Windows 8. I get it now.

Do you understand Windows 8?
I upgraded a machine with Windows 8 Preview to Windows 8 Pro over the weekend. The preview copies from Microsoft have a January 2013 expiration date, so I had to do this at some point or abandon my preview. I did enjoy playing with Windows 8 and captured my initial thoughts back in August with a post entitled Microsoft’s bold new move.

It’s not surprising that the Metro style interfaceof Windows 8 has created a buzz with tech media and bloggers. It is a dramatically new look for the Windows desktop that everyone is comfortable using. Change creates opinions.

The start page of Windows 8. Tiled application blocks.

But it’s not a dramatically new look if you think about the devices that most of us are using more and more of these days. As I was setting up applications on the Metro style start page a light went off in my head. I already recognized the new design was made with tablets and mobile devices in mind because the design is much easier to navigate with a touch screen.  But before today, I was focused on the difference in the user interface as departure of the traditional PC interface. Now I see that Windows 8 is Microsoft’s way to begin to transition the PC experience to be identical to the mobile and tablet experience. The idea is that regardless of which device you use, you can still maintain the same experience. With the heavy reliance and interactivity on a Microsoft online account, it’s possible to keep much of the same content inside the experience as well (“To the cloud!”).

There’s an app for that.
In a world known for multi-taksing we have become comfortable with a mobile interface that encourages uni-tasking. Our phones and tablets can support multiple running programs. But think about how we typically use these devices. That would be one application at a time. Find your app tile, click it, and go. Even though that’s mostly driven by space considerations (you can’t have multiple windows showing on your phone), the Metro start page for Windows 8 follows the same design principles.

What does it mean for the business customer?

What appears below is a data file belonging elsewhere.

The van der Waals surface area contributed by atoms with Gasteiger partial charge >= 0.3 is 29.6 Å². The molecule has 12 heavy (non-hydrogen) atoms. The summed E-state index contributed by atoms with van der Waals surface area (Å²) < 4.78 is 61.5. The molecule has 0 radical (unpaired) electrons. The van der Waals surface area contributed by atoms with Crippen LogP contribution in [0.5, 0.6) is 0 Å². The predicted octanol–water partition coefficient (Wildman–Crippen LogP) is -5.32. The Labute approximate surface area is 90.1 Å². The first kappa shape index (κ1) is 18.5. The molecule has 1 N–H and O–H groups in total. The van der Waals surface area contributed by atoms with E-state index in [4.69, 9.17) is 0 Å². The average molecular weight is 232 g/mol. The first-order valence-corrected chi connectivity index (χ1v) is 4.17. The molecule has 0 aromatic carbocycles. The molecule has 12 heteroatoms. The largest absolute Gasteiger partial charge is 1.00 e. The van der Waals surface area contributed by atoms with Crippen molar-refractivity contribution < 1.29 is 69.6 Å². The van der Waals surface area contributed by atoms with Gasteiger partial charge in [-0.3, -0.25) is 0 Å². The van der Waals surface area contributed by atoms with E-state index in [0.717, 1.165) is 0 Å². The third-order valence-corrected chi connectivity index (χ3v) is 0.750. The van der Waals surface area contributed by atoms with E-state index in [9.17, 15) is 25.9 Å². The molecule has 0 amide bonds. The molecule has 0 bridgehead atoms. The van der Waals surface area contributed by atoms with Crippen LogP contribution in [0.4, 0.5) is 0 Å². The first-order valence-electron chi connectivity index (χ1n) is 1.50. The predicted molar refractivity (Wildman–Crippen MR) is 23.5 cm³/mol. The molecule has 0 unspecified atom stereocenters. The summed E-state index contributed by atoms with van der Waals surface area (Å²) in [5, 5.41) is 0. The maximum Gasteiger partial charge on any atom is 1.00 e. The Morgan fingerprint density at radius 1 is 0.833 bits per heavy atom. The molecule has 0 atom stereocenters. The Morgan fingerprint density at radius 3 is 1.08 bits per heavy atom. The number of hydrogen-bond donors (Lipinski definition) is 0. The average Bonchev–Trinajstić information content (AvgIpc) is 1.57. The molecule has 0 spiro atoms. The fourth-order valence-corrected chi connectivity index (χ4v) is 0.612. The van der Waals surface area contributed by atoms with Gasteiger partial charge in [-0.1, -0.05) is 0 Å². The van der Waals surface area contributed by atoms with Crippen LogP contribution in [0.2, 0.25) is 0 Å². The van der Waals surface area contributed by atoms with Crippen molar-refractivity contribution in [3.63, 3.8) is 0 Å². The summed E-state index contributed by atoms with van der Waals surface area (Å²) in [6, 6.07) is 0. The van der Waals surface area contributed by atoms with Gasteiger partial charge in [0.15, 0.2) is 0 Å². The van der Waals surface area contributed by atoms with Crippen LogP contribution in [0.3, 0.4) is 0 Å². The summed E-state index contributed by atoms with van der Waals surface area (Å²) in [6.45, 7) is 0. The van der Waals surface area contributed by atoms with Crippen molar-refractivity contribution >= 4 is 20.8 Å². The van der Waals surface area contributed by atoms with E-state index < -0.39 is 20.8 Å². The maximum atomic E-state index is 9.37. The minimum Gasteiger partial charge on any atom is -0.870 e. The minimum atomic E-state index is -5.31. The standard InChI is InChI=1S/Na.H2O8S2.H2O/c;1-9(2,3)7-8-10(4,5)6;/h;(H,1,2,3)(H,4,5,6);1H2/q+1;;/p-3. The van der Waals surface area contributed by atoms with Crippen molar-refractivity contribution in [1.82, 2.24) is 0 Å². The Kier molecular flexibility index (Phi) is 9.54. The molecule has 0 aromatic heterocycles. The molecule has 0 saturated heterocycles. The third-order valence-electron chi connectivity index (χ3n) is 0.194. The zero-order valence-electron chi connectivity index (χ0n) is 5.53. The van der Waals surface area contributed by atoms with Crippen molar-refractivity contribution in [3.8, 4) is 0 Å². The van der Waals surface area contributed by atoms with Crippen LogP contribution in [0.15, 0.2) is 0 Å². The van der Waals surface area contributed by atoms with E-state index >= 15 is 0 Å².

I still believe Microsoft’s biggest challenge with the new interface will be in business adoption. Productivity and efficiency are key considerations for business usage of computing devices. Creating change is like creating disruption and business leaders don’t like disruption to their environment.

Think about the multi-tasking model of the traditional Windows environments. You can have multiple Windows open and bounce back and forth between them. That’s not really the model of the application tile interface. So it’s good that Microsoft left a way to get the traditional desktop in Windows 8. This will help make adoption and transition within the business environment smoother.

Navigation with a keyboard and mouse will be a challenge.
Try as a I might, I have found it awkward to push the mouse to the corners of the screen for menus. So I printed out a list of the Windows 8 keyboard shortcuts to help get the menus to appear faster. Others may not be as patient as I am and I’m already a keyboard junkie from early days in Unix.

Do I get it?
So when you think Windows 8 think about your phone.  Think about apps and tiles. That’s what it’s really about.

BTW – In case you were wondering, I haven’t given up my beloved Ubuntu Linux device. My Windows machine is a secondary device used mostly by other family members.

3 Replies to “Windows 8. I get it now.”

  1. re: “awkward to push the mouse to the corners of the screen for menus.”
    What about right-click to get to a contextual menu? Both Windows apps and Mac apps have me right-clicking more on any object or area to get to a limited menu that applies to that object. That still the case?

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